Here are some tips on how to advocate for yourself when navigating the healthcare system.


In October 2019, our Foundation released In Her Words, a report on women’s experiences with the healthcare system in BC.

The three main challenges they identified were “no access to a family doctor,” “communication challenges” and “speculation that healthcare providers are overworked or too busy.”

138,000 people in Vancouver are “unattached,” meaning they do not have a primary care physician. So whether you’re at a walk-in clinic, family doctor, specialist, or hospital… here are some tips for before, during, and after your appointment:


Make a list

Write down a list of your current medications including over the counter medicines and supplements, as well as any questions you’d like answered.

If you’re seeing someone about a specific complaint, consider writing when it started, what you’ve tried already, what makes it better or worse, and any associated symptoms.

There is such a wide range of what could be considered “normal.” It really varies from person to person. So try to detail exactly what’s changed for you. It can help to choose adjectives like mild, moderate, severe, or excruciating.


Be assertive

Over half of women surveyed in In Her Words felt a physician had diminished or overlooked their symptoms. That’s where referring to your notes can come in handy. 

Talk about the most important thing first, to be sure you have time for it. And know that it’s ok to ask your healthcare practitioner to slow down, or to say “I don’t understand.” 

Bring someone

If you feel comfortable, having a second voice in the room to help advocate for your needs, provide moral support, or even just take notes can be incredibly helpful.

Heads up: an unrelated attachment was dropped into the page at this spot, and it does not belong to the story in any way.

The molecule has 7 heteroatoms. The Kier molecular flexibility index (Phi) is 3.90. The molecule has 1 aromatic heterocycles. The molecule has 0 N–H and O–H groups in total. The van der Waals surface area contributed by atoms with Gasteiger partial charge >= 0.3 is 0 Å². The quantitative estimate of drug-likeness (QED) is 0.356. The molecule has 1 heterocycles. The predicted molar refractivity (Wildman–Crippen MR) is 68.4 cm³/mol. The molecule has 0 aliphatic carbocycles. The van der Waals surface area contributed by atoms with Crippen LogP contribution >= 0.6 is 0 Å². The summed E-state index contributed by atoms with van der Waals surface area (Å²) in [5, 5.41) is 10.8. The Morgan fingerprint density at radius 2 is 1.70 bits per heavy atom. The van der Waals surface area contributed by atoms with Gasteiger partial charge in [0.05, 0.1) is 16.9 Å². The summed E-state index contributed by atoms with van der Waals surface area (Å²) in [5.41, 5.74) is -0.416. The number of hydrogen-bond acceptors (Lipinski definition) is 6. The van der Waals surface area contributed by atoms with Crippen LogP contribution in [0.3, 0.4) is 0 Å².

Keep your records

It’s great to get a printed copy of your records from that visit. You can also write your own description in your phone to reference later. Consider including things like: your reason for visiting, how it went, and what you were prescribed.

It’s easy to let this fall off your radar by the next time you’re in. So it’s a good idea to capture right away while it’s fresh.

Sign up for e-health

If you’ve been recommended additional testing, you can access your own lab results for free and in four languages.

Follow up

Make sure you are clear on any medications you need to take, and whether you need to schedule another appointment. If you’re waiting for a referral and you don’t hear back, follow up. 

Reflect on your experience

It can feel challenging to assert your needs to certain healthcare practitioners. If something doesn’t feel right, try to get a second opinion or take some time to think things over and acknowledge that you did your best. 

Nobody knows your body better than you.

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BC Women’s Health Foundation is BC’s largest non-profit organization dedicated to advancing the full spectrum of women’s health. The information shared on our website or social media is not intended to be a substitute for professional medical advice, diagnosis, or treatment. Always seek the advice of a qualified health provider with any questions about your medical condition.